At this point, I’ll pause and urge you to resist the temptation to tell me how eating together as a family is what we need to do. We’ve tried, and it doesn’t make any difference. Also, the kids need to eat by 5ish, especially now they’re at school, and Tristan and I aren’t home until 5.30pm. Also, the social benefits of eating dinner together as a family are actually nothing to do with eating dinner – it’s about sitting down together. They eat breakfast with Tristan every day, and lunch with Rieke or me on the days that we’re at home. And anybody who has met my kids know that they’re not lacking social graces. Hattie just doesn’t like trying new foods, and Joe is just being obstinate. I realise that it sounds as if I’m cutting Hattie a lot of slack, and not extending the same courtesy to Joe, but there’s a reason why: he hasn’t always been a picky eater. He’s chosen to become one. When we go out for brunch, he’ll happily try many of the things that we’ve ordered, but when he’s at home he will stubbornly refuse to eat anything but the most ridiculous things for dinner (chicken nuggets and tomato sauce, and nothing else, or a peanut butter and banana sandwich).
One of the reasons why the Plunket nurse wasn’t too worried – and also why we’ve let this issue slide for a long time – is Hattie and Joe’s robust good health. They get one or two colds a year, and that’s pretty much it. They had a tummy bug last year, and it was the first time anybody in the house had vomited for at least two years. I know that, if they were sickly children that picked up every bug going (and this is after two years at kindy, remember) we would probably be forced to worry more about what they ate. We do have a slight insurance policy in the form of those vitamin jelly lollies that are, no doubt, ruining their teeth.
5. Be a ruthless food dictator and take no shit from your kids
This isn’t actually recommended by anybody, but I prefer odd-numbered lists. And it’s more or less the approach we’re going to take from now on. This is both for health-related reasons – they just don’t eat enough of the right stuff – and also because I’m so bloody sick of this nonsense. I’m sure I should have addressed it more firmly a couple of years ago, but life has been busy, and when everything else is pretty good it’s sometimes hard to rock the boat. The late afternoon/early evening is my absolute worst time of day, so the idea of food-related battles every day was too horrible to contemplate. But it’s become utterly ridiculous, having kids who are so fussy about food. And besides – they’re lovely kids! I want us to be able to dine out more often, or have picnics on the beach, or visit friends for dinner! It’s all too difficult when they’ll barely eat anything.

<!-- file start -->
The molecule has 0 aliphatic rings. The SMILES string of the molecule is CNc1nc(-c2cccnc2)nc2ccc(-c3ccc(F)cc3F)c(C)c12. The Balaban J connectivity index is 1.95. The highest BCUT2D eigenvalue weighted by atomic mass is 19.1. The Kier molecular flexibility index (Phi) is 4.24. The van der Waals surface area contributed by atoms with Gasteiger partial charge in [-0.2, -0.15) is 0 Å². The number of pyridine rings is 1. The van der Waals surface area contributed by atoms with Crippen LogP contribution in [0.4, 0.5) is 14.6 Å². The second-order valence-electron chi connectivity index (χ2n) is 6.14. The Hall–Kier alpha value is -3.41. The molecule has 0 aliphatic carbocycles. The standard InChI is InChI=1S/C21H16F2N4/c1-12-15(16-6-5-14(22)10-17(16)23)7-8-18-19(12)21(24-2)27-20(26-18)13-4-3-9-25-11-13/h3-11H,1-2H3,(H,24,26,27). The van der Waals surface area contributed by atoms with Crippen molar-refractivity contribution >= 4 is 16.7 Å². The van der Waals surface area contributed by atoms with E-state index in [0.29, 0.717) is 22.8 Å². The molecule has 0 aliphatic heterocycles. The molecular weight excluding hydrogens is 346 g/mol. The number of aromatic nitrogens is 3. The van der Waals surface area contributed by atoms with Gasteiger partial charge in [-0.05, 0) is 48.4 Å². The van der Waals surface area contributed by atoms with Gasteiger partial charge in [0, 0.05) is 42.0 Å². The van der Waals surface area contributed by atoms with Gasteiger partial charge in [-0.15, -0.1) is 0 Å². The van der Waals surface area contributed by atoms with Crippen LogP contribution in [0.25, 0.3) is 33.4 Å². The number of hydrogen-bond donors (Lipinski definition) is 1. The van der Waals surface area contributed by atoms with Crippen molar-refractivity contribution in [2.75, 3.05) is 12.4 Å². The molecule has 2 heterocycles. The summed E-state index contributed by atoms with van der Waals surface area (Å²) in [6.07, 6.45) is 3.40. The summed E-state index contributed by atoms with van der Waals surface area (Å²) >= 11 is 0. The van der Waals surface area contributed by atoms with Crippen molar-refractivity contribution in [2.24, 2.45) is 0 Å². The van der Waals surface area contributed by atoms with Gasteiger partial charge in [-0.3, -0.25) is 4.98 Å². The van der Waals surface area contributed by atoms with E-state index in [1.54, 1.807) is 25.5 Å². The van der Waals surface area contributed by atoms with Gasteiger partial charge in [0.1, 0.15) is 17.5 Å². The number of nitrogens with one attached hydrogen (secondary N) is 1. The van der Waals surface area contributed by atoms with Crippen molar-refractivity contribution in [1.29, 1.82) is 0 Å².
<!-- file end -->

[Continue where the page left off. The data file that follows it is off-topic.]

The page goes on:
And although it’s true that the kids don’t get sick, one issue we’re now facing is Joe’s recurring constipation, which is caused by a lack of fibre in his diet. He finds it very uncomfortable, and he hates taking medication for it. We’ve explained that the problem will probably be solved when he eats more varied food choices. When we saw the doctor yesterday she explained that food like apples and bananas, two of his favourites, are not great on this front, so he came with me to the fruit and vegetable shop to choose some poo-friendly plums instead.
The doctor also chatted to both kids about the overall need to eat different types of food, in order to be strong and healthy, and have a lot of energy. So Hattie, on the way home (after we’d left the fruit and vegetable shop, thus preventing me from calling this particular bluff) announced “I really like broccoli!” – this from the child who hasn’t eaten broccoli since 2016. She also declared that she’d like scrambled eggs for dinner, so that’s what I served. And here’s some photos that show how me taking her at her word sent her into something akin to a grief cycle.
First there was shock and denial. WTAF? Carrots?! And eggs?
Then we moved to depression – the world is a cruel place when you can’t just force people to make the food you’d prefer to eat.
But there was some acceptance as well…
Not shown: more grief and disbelief, largely when she was told that two bites of her toast and egg would not necessarily be sufficient to get an ice lolly afterwards, and that there would be no yoghurt or glasses of milk, either: if she wasn’t hungry enough for this food (which she had said she’d eat, let’s not forget), she wasn’t hungry enough for dairy products either. And there was anger. At one stage I asked, “Do you just not want to eat it because you don’t like being told what to do?” and she confirmed that yes, this was the biggest barrier to cooperation.
I mainly don’t have photos of those stages because I don’t want awful photos of my darling daughter online, and also because I’d retreated to my bedroom with Netflix to keep me company, and had left Rieke to deal with it.
Joe was slightly more willing to eat, given that he does have scrambled egg for dinner occasionally. We did have some shock at the sight of carrots:
But in the end he was OK.
Eventually Hattie had about one third of her dinner, and one bite of carrot. I think Joe had an entire circle of carrot. I also left out some carb-heavy snacks from their lunch box today, and gave them more carrot circles and a couple of cherry tomatoes, instead.
Tonight we’ll try again with carrot, and I think they’re going to have kumara soup for dinner. Riots will probably ensue. This is why mothers drink all the wine, people. I’ll keep you posted!